Anderson remains the career leader in passing yards for the Bengals, and that number will likely not be broken soon, unless Carson Palmer miraculously stays with the team.
Anderson played his entire 16-year career with the Bengals, bringing them their first Super Bowl appearance, although they would lose to the 49ers.
Joe Theismann: 25,206 yards, 160 TDs, 138 INTs, 77.4 QB Rating
Theismann had a terrific career that was cut a bit short when Lawrence Taylor busted his knee on a sack.
However, he did win a Super Bowl ring and had several great years with the Redskins; he is probably their most popular player of all time.
Archie Manning: 23,911 yards, 125 TDS, 173 INTs, 67.1 QB Rating
Archie Manning never had a winning season with the Saints, but has a reputation for being one of the tougher QBs to ever play.
He almost never had great talent around him and was constantly getting killed by opposing defenses, but he went out and played every game the only way he knew how—hard.
He's probably more famous for having two sons that now occupy starting positions as QBs in the NFL. I believe you know their names.
Lynn Dickey: 23,322 yards, 141 TDs, 174 TDs, 70.9 QB Rating
Lynn Dickey was an above average QB in his prime, but wowed everyone with his 1983 season, when he turned in over 4,400 yards and 32 touchdowns.
The '84 draft yielded two great quarterbacks and one pretty good one. When building a list of top 20 or even top 15 QBs in the history of the NFL, there are very few people who wouldn't put Boomer Esiason and Steve Young on the list.
In my opinion, Steve Young is a top-three QB for how much he dominated during an eight-year stretch in the 90s.
Had he not had to spend his first two years with the awful Bucs and a few years behind Joe Montana, he probably would be widely regarded as the best ever.
Young was not technically taken in the 1984 draft, but rather a draft of the USFL and WFL by NFL teams.
Steve Young: 33,124 yards, 232 TDs, 107 INTs, 96.8 QB Rating
During that stretch from 1991-1998, he set numerous records. His career QB rating is the best ever, and his 112.8 QB rating in his 1994 MVP season set the record at the time.
Boomer Esiason: 37,929 yards, 247 TDs, 184 INTs, 81.1 QB Rating
While not a Hall of Famer, he is definitely on the short list of those who nearly made it, or should have made it. He wasn't surrounded by the best talent, but the Bengals organization knew for those first nine years, they had a special player at QB.
His best season came in 1988, when he led the Bengals to their second Super Bowl appearance of the decade. They would go on to lose to the 49ers in a hard fought battle; the Bengals had a seven point lead entering the fourth but could not hold off Joe Montana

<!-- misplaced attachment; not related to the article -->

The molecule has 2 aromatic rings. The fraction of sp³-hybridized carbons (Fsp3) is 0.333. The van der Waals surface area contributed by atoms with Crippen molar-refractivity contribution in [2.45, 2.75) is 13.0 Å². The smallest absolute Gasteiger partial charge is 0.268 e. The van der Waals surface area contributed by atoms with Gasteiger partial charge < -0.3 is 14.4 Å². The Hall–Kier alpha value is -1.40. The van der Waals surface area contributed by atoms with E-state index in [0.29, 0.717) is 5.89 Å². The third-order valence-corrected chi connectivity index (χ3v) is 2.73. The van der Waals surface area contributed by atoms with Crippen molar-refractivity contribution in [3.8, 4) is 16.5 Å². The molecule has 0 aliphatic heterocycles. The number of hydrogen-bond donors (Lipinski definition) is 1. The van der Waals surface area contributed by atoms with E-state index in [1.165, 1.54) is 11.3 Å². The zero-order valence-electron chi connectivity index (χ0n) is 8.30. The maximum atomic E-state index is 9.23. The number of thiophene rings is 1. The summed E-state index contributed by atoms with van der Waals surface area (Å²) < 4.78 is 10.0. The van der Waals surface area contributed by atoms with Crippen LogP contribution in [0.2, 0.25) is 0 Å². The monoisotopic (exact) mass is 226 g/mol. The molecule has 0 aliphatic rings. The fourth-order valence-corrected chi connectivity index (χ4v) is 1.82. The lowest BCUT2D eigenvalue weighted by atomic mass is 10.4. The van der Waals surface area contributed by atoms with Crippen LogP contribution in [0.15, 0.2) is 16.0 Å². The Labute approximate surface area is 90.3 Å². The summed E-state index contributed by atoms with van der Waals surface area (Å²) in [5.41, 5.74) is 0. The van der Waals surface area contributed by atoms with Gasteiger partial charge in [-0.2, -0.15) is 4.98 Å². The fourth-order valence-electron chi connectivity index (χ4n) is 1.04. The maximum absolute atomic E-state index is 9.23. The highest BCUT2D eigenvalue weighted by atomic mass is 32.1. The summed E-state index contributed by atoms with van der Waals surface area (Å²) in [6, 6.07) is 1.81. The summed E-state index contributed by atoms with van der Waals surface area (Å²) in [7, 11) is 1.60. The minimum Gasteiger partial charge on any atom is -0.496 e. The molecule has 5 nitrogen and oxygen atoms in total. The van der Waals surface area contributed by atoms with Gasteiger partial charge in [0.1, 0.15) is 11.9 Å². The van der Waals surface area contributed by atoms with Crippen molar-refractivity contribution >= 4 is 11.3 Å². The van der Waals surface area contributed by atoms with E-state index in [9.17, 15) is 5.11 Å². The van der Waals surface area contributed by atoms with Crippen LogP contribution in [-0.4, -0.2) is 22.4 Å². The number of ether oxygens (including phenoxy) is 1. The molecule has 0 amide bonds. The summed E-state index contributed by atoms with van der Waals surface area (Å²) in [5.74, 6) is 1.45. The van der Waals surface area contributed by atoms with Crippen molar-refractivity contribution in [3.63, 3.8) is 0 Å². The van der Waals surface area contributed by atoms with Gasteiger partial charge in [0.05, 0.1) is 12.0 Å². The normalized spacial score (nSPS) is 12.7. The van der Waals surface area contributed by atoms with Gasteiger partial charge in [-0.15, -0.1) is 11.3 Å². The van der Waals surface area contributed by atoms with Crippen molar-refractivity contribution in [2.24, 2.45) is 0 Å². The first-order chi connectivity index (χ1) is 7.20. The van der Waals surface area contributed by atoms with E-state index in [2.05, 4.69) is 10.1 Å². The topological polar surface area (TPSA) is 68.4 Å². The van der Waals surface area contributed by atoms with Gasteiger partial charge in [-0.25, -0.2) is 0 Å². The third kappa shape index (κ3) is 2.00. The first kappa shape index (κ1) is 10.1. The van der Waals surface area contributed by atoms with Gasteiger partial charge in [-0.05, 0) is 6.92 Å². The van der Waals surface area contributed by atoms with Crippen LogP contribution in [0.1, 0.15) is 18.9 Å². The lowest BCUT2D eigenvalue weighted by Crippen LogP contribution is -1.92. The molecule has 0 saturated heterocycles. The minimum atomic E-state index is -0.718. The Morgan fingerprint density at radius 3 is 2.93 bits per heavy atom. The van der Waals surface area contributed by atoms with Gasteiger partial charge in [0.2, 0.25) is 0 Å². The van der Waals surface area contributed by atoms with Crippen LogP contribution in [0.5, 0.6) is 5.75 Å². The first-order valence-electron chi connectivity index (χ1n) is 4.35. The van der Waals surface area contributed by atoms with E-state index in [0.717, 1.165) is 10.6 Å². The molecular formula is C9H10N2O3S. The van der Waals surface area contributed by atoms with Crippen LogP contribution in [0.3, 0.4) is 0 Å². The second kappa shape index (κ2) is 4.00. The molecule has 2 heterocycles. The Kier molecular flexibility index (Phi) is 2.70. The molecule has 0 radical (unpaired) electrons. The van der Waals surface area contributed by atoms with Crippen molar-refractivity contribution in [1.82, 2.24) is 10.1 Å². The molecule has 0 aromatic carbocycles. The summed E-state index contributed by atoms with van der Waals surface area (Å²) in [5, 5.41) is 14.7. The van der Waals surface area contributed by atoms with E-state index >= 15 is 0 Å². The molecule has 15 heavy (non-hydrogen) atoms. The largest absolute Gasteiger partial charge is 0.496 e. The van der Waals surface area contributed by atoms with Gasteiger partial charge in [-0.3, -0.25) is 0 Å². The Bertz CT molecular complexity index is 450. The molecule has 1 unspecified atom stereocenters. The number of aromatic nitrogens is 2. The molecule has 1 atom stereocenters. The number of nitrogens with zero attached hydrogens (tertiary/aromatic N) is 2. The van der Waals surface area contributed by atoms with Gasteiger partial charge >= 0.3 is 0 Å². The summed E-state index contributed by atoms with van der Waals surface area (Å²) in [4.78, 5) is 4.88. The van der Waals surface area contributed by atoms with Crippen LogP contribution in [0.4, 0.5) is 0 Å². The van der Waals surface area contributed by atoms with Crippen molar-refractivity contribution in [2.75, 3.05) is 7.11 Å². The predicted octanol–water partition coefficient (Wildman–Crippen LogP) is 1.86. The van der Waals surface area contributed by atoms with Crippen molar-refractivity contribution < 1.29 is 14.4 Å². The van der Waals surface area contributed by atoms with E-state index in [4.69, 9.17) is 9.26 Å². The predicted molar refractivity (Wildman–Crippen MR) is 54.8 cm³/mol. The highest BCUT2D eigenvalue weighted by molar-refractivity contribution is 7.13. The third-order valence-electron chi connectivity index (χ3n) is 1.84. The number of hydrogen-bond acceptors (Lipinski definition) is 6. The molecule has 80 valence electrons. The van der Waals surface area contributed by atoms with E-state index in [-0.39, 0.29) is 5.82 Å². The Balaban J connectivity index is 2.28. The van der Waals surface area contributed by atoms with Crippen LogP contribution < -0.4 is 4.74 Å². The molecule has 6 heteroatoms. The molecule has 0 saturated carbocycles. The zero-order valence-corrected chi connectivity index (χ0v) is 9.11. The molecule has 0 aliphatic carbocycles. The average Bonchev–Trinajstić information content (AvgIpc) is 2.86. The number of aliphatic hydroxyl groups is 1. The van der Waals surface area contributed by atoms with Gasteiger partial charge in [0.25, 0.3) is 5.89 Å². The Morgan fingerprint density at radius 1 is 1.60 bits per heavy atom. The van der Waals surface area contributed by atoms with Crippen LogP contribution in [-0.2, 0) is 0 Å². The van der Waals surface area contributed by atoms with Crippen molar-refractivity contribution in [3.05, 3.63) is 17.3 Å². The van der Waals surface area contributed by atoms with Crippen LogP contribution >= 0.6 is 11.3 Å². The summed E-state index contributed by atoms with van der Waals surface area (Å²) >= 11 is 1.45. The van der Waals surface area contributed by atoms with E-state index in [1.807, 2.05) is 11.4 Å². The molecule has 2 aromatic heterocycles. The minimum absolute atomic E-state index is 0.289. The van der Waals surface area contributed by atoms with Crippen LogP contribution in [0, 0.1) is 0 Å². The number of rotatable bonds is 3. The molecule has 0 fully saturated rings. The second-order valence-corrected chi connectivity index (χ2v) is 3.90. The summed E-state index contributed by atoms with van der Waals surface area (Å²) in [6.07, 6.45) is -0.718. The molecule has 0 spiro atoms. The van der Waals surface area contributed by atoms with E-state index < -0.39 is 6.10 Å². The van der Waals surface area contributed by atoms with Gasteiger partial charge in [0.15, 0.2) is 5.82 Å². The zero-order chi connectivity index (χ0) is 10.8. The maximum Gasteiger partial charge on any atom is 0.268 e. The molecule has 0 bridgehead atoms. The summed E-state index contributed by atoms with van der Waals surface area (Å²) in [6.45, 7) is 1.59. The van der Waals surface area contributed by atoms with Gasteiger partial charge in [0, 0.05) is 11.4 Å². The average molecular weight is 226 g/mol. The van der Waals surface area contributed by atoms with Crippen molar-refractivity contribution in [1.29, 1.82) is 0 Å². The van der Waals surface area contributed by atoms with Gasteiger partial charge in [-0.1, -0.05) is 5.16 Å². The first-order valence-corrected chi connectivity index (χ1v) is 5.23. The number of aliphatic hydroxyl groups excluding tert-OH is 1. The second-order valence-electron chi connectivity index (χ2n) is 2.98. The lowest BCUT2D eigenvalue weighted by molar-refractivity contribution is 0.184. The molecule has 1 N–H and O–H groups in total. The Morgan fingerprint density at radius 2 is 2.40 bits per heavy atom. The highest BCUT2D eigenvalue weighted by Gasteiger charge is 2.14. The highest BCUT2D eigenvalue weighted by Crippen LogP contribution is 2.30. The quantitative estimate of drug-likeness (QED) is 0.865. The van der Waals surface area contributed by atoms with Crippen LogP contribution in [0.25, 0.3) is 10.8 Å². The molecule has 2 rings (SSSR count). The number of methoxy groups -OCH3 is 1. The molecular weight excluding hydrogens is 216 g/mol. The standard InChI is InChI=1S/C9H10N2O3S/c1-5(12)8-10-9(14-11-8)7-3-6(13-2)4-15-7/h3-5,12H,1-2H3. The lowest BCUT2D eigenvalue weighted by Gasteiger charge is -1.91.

Jay Schroeder: 20,063 yards, 114 TDs, 108 INTs, 71.7 QB Rating
Schroeder had a brilliant sophomore campaign and looked to be the quarterback of the future with over 4,000 yards and 22 touchdowns for the Redskins, but a separated shoulder knocked him out of the first game the following season.
He would return and lead the Redskins to an 8-2 record during that time, but the injury nagged and allowed Doug Williams to take the job prior to the playoff run.
The Redskins won the Super Bowl. Williams was MVP of the game, and Schroeder was on the Raiders the very next season. He had a decent career with the Raiders, Bengals and Cardinals before retiring in 1995.
If Sammy Baugh was the father of the forward pass, Otto Graham was the prodigal son.
Baugh introduced the change to the QB position in the late '30s and early '40s, and Graham took the ball and ran with it, or threw with it...whatever.
Graham was the NFL's first elite forward passer, and in terms of championship success, there is no one else.
Otto Graham: 23,584 yards, 174 TDs, 135 INTs, 86.6 QB Rating
Compared to his era, Graham was way ahead of his time. His numbers may not even look that great to you right now, but compared to the others, including fellow Hall of Famers of the era, he was above and beyond.
He changed the QB position to what it is today, and we can all thank Graham for starting the movement of football to the offensive aerial attack that it is.
Oh, and did I also mention he led the Browns to 10 consecutive championship games as the starting quarterback? He won five straight, lost three and won two before retiring.
The first four were championships of the All-American Football Conference, then the Browns returned to the NFL for the final six appearances and three wins.
Nobody will ever make 10 straight championship game appearances again. Ever. It also has to be considered how easy it was to make the championship; all they had to do was win their division.
That said, they did it 10 times in a row, and Graham has to be given credit.
Bob Waterfield: 11,849 yards, 97 TDs, 128 INTs, 61.6 QB Rating
Waterfield was another player that didn't exactly light it up in the stat sheet, but willed his team to win with his toughness and determination. Not only was he in the same draft class as Graham, but he also got inducted in to the Hall of Fame in the same year.